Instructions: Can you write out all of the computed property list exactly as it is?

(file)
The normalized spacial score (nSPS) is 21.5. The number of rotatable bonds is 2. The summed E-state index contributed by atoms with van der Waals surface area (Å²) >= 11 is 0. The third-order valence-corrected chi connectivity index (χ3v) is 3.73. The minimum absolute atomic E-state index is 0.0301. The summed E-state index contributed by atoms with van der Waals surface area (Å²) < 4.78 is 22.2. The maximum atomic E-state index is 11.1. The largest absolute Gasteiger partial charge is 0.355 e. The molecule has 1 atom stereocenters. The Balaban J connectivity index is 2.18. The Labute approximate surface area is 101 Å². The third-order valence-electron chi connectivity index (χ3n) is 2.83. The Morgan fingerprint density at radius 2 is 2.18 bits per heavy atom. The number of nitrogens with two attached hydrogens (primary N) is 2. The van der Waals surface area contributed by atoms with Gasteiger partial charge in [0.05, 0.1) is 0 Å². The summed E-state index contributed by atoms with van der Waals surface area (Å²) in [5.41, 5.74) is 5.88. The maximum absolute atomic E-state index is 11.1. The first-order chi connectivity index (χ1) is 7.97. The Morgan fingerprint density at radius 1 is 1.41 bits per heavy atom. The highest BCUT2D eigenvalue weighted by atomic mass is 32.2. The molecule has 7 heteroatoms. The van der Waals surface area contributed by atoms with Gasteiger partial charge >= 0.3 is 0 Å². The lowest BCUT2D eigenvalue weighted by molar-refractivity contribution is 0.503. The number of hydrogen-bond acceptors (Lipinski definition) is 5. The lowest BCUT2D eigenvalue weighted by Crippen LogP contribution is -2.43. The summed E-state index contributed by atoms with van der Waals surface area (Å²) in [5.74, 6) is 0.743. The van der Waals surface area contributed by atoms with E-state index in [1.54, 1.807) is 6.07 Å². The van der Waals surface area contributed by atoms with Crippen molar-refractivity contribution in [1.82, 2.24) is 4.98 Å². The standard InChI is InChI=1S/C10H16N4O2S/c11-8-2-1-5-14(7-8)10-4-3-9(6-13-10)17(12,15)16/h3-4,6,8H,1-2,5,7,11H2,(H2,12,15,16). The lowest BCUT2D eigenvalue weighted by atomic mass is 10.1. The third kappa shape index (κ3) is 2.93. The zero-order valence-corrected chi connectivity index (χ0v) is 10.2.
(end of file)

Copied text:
The normalized spacial score (nSPS) is 21.5. The number of rotatable bonds is 2. The summed E-state index contributed by atoms with van der Waals surface area (Å²) >= 11 is 0. The third-order valence-corrected chi connectivity index (χ3v) is 3.73. The minimum absolute atomic E-state index is 0.0301. The summed E-state index contributed by atoms with van der Waals surface area (Å²) < 4.78 is 22.2. The maximum atomic E-state index is 11.1. The largest absolute Gasteiger partial charge is 0.355 e. The molecule has 1 atom stereocenters. The Balaban J connectivity index is 2.18. The Labute approximate surface area is 101 Å². The third-order valence-electron chi connectivity index (χ3n) is 2.83. The Morgan fingerprint density at radius 2 is 2.18 bits per heavy atom. The number of nitrogens with two attached hydrogens (primary N) is 2. The van der Waals surface area contributed by atoms with Gasteiger partial charge in [0.05, 0.1) is 0 Å². The summed E-state index contributed by atoms with van der Waals surface area (Å²) in [5.41, 5.74) is 5.88. The maximum absolute atomic E-state index is 11.1. The first-order chi connectivity index (χ1) is 7.97. The Morgan fingerprint density at radius 1 is 1.41 bits per heavy atom. The highest BCUT2D eigenvalue weighted by atomic mass is 32.2. The molecule has 7 heteroatoms. The van der Waals surface area contributed by atoms with Gasteiger partial charge >= 0.3 is 0 Å². The lowest BCUT2D eigenvalue weighted by molar-refractivity contribution is 0.503. The number of hydrogen-bond acceptors (Lipinski definition) is 5. The lowest BCUT2D eigenvalue weighted by Crippen LogP contribution is -2.43. The summed E-state index contributed by atoms with van der Waals surface area (Å²) in [5.74, 6) is 0.743. The van der Waals surface area contributed by atoms with E-state index in [1.54, 1.807) is 6.07 Å². The van der Waals surface area contributed by atoms with Crippen molar-refractivity contribution in [1.82, 2.24) is 4.98 Å². The standard InChI is InChI=1S/C10H16N4O2S/c11-8-2-1-5-14(7-8)10-4-3-9(6-13-10)17(12,15)16/h3-4,6,8H,1-2,5,7,11H2,(H2,12,15,16). The lowest BCUT2D eigenvalue weighted by atomic mass is 10.1. The third kappa shape index (κ3) is 2.93. The zero-order valence-corrected chi connectivity index (χ0v) is 10.2.